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Jacobean lady avaThe outfit of a wealthy English lady from Jacobean period was rather extravagant and posh. The Jacobean era in England and Scotland lasted from 1567 to 1625, when King James VI of Scotland reined. But talking about this period’s fashionable clothing, let us have a closer look at the layers comprising the formal daywear for a wealthy Englishwoman in 1615. A little spoiler: the most interesting part of a Jacobean female attire is diverse accessories.


A linen chemise and wool stockings (knitted) are the first layer. For summer, silk stockings could be worn instead.

 

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Let us get the shoes out of the way – these are in lovely red leather with a heel, and they tie in front. Heeled shoes were worn by men and women.

Petticoat next. The cut and style were fairly generic, and they were made in silks and wools. Here, a silk one is used.

 

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A pair of bodies (stays) is next. Made in linen canvas, often with silks and decorative patterns, they were boned with reed or whalebone.

 

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Stays were a relatively new arrival, and their purpose was bust and back support, as well as creating a fashionable silhouette. Properly fitted, they are a very comfy and supportive garment (though it takes about 3 min to lace up).

3 main styles were in evidence – based on the Elizabeth effigy, the Sabina Dorothea, and the Elizabeth Vernon pairs.

A bumroll. Whereas more dramatic shapes created by French and Spanish farthingales were still in evidence for courtwear, a bumroll works for a more casual look.

 

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The next petticoat – this one is in nice English wool. It could be worn as an outer layer for a less affluent woman or, as here, for an extra layer adding warmth.

 

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The silk petticoat. This fancy one is made in silk grosgrain and decorated with metallic lace. It is voluminous and cartridge pleated to the waistband.

 

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And for the top – a waistcoat. This was a jacket fitted to the body, with gores inserted at the lower edge to make it lie nicely over the skirt.

 

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They were very fashionable and worn by the lower and middle classes too, with the materials and decoration showing one’s social position. Ladies wore theirs richly embroidered and embellished with metallic lace and spangles. The most famous belonged to Margaret Layton, currently in V&A museum.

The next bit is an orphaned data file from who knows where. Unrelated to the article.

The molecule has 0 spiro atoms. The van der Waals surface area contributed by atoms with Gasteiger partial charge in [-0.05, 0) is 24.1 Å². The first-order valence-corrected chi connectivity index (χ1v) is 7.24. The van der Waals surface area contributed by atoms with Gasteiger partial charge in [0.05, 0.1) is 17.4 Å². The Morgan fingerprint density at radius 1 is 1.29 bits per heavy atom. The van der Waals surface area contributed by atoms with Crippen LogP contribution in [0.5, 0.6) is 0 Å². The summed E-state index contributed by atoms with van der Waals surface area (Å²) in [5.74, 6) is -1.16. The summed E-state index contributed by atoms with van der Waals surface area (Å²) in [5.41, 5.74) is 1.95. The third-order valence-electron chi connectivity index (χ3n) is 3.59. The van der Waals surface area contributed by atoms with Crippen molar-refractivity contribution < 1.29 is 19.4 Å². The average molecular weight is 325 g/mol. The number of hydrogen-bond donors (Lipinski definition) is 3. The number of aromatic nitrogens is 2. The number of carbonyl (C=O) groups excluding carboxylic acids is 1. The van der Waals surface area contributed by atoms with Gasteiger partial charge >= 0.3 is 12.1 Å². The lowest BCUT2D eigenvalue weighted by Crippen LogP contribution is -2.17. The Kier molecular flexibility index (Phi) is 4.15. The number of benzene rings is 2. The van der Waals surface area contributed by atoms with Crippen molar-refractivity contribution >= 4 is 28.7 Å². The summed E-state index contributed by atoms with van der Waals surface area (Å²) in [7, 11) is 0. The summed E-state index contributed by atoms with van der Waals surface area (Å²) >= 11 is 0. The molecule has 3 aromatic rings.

This one is made in brocaded linen fabric, lined with silk and decorated with metallic lace. It closes with brass hooks and eyes.

It could also close with ties – here, decorative velvet ties were used, and could be made into bows.

Time for the accessories. A Jacobean woman would have quite a selection of styles to choose from.

A linen cap with lace was a popular choice – simple, pretty, and easy to wear. Or maybe an understated velvet bonnet with a shaped, stiff brim and decorative detail.

 

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If it was cold, or for outdoor wear, a loose gown would be worn. Made in wool or, for the better off, in silks, and decorated with lace, it was a comfortable garment that fell in folds to the floor.

 

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Note the higher waist at the back – the waistline will be moving up in the next decade.

More accessories. Although ruffs were in decline, a softer ruff was still popular. Styles varied a lot, depending on the occasion and region/country.

Or we can make a bigger statement with a suportasse and a darted collar. The suportasse was a wire frame supporting the collar. It could be laced and/or pinned onto the collar of one’s jacket or robe. The collar would be laid flat on the frame and tied/pinned as well, resulting in a rather striking look.

 

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And all complete.

 

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Including a fan.

 

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The late Elizabethan ideal of white skin and red lips was slowly going out of fashion, but makeup was still used to help nature along a bit. White powder (usually, lead-based and rather toxic) and red lip paint (oils, beeswax, and ochre mixed) were used to great effect.

 

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And here is a close-up of stays.

 

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(c) https://www.youtube.com/watch?v=z2HupirDsPA

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Every culture has features and peculiarities, familiar only to the people of this nation. And it’s very interesting to learn about traditional clothing from natives. That’s why if you have something to say about your national costume, please, do it using comments. Tell us things which you know about your country’s cultural heritage. Other people will discover something new for them thanks to you.

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